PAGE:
How’s everyone doing?
We could all do with a laugh, with a moment or two of levity. A good old fashioned joke that doesn’t hurt anyone’s feelings. How about this…
How does Darth Vader like his toast ? On the Dark Side.
Feel better? Not really? I get it, we get it. It’s tough right now.
But, big picture-wise, hope, health and happiness-wise, there has to be a reason for taking this ride. There must be a shift coming, something earned and learned once this current chapter has ended. And we have to believe that good will eventually prevail, that all the current conflicting elements forged in the fire will produce something reliable, resilient and of lasting value.
Until that time, and indeed during this time, we have to endure. One of the methods I use is to lean into the wisdom of the great Stoics. If you’re not familiar, then I urge you to look into the works of Marcus Aurelius, Seneca and Epictetus, for starters. These men lived through incredibly challenging times and left for us, in their writings, great mind-soothing and intellectually provocative pillars of wisdom.
“The mind is the ruler of the soul. It should remain unstirred by agitations of the flesh – gentle and violent ones alike. Not mingling with them but fencing itself off and keeping those feelings in their place. When they make their way into your thoughts, through the sympathetic link between mind and body, don’t try to resist the sensation. The sensation is natural. But don’t let the mind start in with judgements, calling it ‘good’ or ‘bad.’” -Marcus Aurelius, Meditations
Although we may try hard to resist, we all have thoughts on what is ‘good’ or ‘bad’ when it comes to our body and mind, and that is something we explore this week at Mr Feelgood. We focus on the theme of mind, body and spirit and the different expressions and practices that can be used as tools in achieving purpose, equilibrium and peace.
Pete interviewed dancer and choreographer Derek Hough, a bona fide athlete, who expresses his unique signature and power with grace and masculinity in the form of dance and movement. The piece is complimented by incredible and timeless pictures taken by Kurt Iswarienko.
Stylist Miles Siggins shares the story of his battle with prostate cancer, the clarity he has harnessed, and the power he feels in sharing this journey. For me, his is an act of courage and generosity, virtues we all relate to deeply. Miles tells us, “I feel negative about some things but I’ve always been positive with my attitude concerning the cancer.” Amazing human being.
We also talk to Rodrick Covington, a physical and mental fitness innovator, who found his power in the self-acceptance of his sexuality, in self-love, in his service to others and his ongoing purpose in activism.
Plus, we examine ‘WTF Is Healthy Body Image?’ with the help of leading sports psychologist Dr Tyler Bradstreet.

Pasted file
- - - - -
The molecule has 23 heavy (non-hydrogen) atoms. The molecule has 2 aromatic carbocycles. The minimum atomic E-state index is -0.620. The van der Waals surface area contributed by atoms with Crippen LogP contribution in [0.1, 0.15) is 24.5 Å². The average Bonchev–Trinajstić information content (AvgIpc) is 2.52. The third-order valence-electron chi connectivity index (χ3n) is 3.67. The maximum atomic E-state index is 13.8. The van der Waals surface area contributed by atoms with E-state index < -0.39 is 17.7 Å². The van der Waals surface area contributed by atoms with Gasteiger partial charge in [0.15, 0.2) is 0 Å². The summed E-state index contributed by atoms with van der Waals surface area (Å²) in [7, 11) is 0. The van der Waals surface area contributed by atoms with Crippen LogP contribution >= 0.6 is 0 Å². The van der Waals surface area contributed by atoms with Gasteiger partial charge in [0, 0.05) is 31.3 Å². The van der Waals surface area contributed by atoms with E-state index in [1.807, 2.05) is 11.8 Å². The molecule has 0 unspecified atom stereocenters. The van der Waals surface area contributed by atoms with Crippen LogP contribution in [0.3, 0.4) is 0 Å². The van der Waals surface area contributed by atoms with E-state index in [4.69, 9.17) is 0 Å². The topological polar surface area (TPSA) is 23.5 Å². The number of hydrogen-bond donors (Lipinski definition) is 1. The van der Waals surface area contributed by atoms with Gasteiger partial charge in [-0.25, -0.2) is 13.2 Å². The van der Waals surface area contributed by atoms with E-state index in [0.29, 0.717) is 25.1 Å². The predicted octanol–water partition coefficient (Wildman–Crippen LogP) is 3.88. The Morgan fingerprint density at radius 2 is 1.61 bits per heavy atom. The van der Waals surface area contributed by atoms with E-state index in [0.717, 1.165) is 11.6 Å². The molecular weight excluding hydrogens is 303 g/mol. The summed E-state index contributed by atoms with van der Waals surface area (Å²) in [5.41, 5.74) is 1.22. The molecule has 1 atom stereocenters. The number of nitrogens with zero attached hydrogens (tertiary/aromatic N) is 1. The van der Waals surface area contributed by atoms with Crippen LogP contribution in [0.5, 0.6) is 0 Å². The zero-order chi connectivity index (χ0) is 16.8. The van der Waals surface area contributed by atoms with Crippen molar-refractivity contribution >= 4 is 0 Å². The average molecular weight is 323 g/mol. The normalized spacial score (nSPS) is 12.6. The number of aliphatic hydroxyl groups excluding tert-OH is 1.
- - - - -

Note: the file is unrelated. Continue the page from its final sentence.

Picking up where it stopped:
Personally, I’ve been a player in the world of male ‘beauty’ for over three decades. In the modeling business, I’ve borne witness to the scrutiny that can subtly or blatantly play judge and jury. Of course, the job has afforded me far more highs than lows, but I’ve seen people of all genders fall foul to such criticism. If you don’t have a deeply centered sense of self-esteem, being objectified can be an agonizing experience.
I’m very happy to see progress in the fashion industry steadily being made, to encourage all types, inclusion and diversity, and all shapes and sizes. If people aspire to be healthy, to be their best authentic selves then they naturally radiate a palpable glow. Young or old, that to me is beauty and inspires on so many levels.
I’ve always loved the French expression ‘Bien dans sa peau’ meaning literally ‘good in one’s skin.’ I think it speaks volumes to being balanced in ones own personal psychological state.
Never a gym man, I’ve always preferred group activities in keeping healthy. I rarely took my shirt off for pictures – I looked good but was never cut or sculpted like Adonis. Of course I was and am aware of the need to keep in shape and yes, as I’ve aged it’s a more trying effort to maintain my physical goals, but certainly when I’m feeling well mentally and spiritually, with rudimentary work, my health and wellness reflects such.
Definitely breaking a sweat each day is a must for me. But also what’s essential is to take a walk in nature, spend a little time reading and committing to a regular practice of meditation (though the latter has yet to become a consistent discipline). And perhaps it’s partly about accomplishing something and that warm feeling of getting between the sheets knowing you’ve not wasted the day?
This all adds up to a recipe for living our very best self. If we can take care of ourselves, our nearest and dearest, be a living example of putting our very best attitude forward. If we can feel accomplished no matter the obstacles. As Rudyard Kipling wrote in one of my very favorite poems, ‘IF’ …
”If you can fill the unforgiving minute
With sixty seconds’ worth of distance run,
Yours is the Earth and everything that’s in it,
And — which is more — you’ll be a Man, my son!”
And we will be of use and value to the world around us. So to my mind, it’s vital aiming to have these three aspects, mind, body and spirit working in harmony. It’s a work in progress, but daily positive steps add up to self sustaining positive results. That’s not selfish, that’s inspired.
Finally, regarding my crap jokes above… I think I’ll leave the humor to the guru of such, our beloved Bill Murray, whose wise and dry-witted philosophies we also feature this week bringing us some much needed lightness of being.